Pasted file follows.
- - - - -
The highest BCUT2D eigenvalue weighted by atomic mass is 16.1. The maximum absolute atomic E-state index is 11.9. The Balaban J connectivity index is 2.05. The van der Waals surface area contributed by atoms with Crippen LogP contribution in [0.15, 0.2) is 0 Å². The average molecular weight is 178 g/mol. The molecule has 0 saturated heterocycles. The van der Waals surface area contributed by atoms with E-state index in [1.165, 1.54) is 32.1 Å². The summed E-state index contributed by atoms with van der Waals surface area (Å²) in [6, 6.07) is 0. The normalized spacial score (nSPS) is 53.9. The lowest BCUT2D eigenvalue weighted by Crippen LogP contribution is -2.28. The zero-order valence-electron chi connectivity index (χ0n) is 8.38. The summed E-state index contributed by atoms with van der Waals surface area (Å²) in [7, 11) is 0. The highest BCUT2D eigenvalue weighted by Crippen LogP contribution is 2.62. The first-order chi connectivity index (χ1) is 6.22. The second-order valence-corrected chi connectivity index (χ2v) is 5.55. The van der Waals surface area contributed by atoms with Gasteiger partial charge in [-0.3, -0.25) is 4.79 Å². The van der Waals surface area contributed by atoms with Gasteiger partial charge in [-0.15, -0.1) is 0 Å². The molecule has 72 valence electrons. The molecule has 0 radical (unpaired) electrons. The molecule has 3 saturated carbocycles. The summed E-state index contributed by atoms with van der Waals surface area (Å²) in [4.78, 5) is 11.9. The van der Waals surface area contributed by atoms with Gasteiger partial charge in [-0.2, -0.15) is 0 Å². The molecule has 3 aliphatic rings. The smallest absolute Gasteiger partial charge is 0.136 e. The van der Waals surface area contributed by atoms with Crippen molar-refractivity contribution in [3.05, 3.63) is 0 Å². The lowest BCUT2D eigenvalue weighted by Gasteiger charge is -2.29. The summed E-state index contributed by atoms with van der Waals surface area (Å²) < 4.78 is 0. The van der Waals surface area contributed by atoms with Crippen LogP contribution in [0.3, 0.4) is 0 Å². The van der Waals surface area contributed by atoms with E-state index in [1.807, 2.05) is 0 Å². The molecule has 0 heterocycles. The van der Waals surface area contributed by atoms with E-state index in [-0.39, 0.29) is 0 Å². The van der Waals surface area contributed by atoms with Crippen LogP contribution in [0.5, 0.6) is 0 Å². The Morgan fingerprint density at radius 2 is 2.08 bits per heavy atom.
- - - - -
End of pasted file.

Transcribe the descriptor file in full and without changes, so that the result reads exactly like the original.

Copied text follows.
The highest BCUT2D eigenvalue weighted by atomic mass is 16.1. The maximum absolute atomic E-state index is 11.9. The Balaban J connectivity index is 2.05. The van der Waals surface area contributed by atoms with Crippen LogP contribution in [0.15, 0.2) is 0 Å². The average molecular weight is 178 g/mol. The molecule has 0 saturated heterocycles. The van der Waals surface area contributed by atoms with E-state index in [1.165, 1.54) is 32.1 Å². The summed E-state index contributed by atoms with van der Waals surface area (Å²) in [6, 6.07) is 0. The normalized spacial score (nSPS) is 53.9. The lowest BCUT2D eigenvalue weighted by Crippen LogP contribution is -2.28. The zero-order valence-electron chi connectivity index (χ0n) is 8.38. The summed E-state index contributed by atoms with van der Waals surface area (Å²) in [7, 11) is 0. The highest BCUT2D eigenvalue weighted by Crippen LogP contribution is 2.62. The first-order chi connectivity index (χ1) is 6.22. The second-order valence-corrected chi connectivity index (χ2v) is 5.55. The van der Waals surface area contributed by atoms with Gasteiger partial charge in [-0.3, -0.25) is 4.79 Å². The van der Waals surface area contributed by atoms with Gasteiger partial charge in [-0.15, -0.1) is 0 Å². The molecule has 72 valence electrons. The molecule has 0 radical (unpaired) electrons. The molecule has 3 saturated carbocycles. The summed E-state index contributed by atoms with van der Waals surface area (Å²) in [4.78, 5) is 11.9. The van der Waals surface area contributed by atoms with Gasteiger partial charge in [-0.2, -0.15) is 0 Å². The molecule has 3 aliphatic rings. The smallest absolute Gasteiger partial charge is 0.136 e. The van der Waals surface area contributed by atoms with Crippen molar-refractivity contribution in [3.05, 3.63) is 0 Å². The lowest BCUT2D eigenvalue weighted by Gasteiger charge is -2.29. The summed E-state index contributed by atoms with van der Waals surface area (Å²) < 4.78 is 0. The van der Waals surface area contributed by atoms with Crippen LogP contribution in [0.3, 0.4) is 0 Å². The van der Waals surface area contributed by atoms with E-state index in [1.807, 2.05) is 0 Å². The molecule has 0 heterocycles. The van der Waals surface area contributed by atoms with E-state index in [-0.39, 0.29) is 0 Å². The van der Waals surface area contributed by atoms with Crippen LogP contribution in [0.5, 0.6) is 0 Å². The Morgan fingerprint density at radius 2 is 2.08 bits per heavy atom.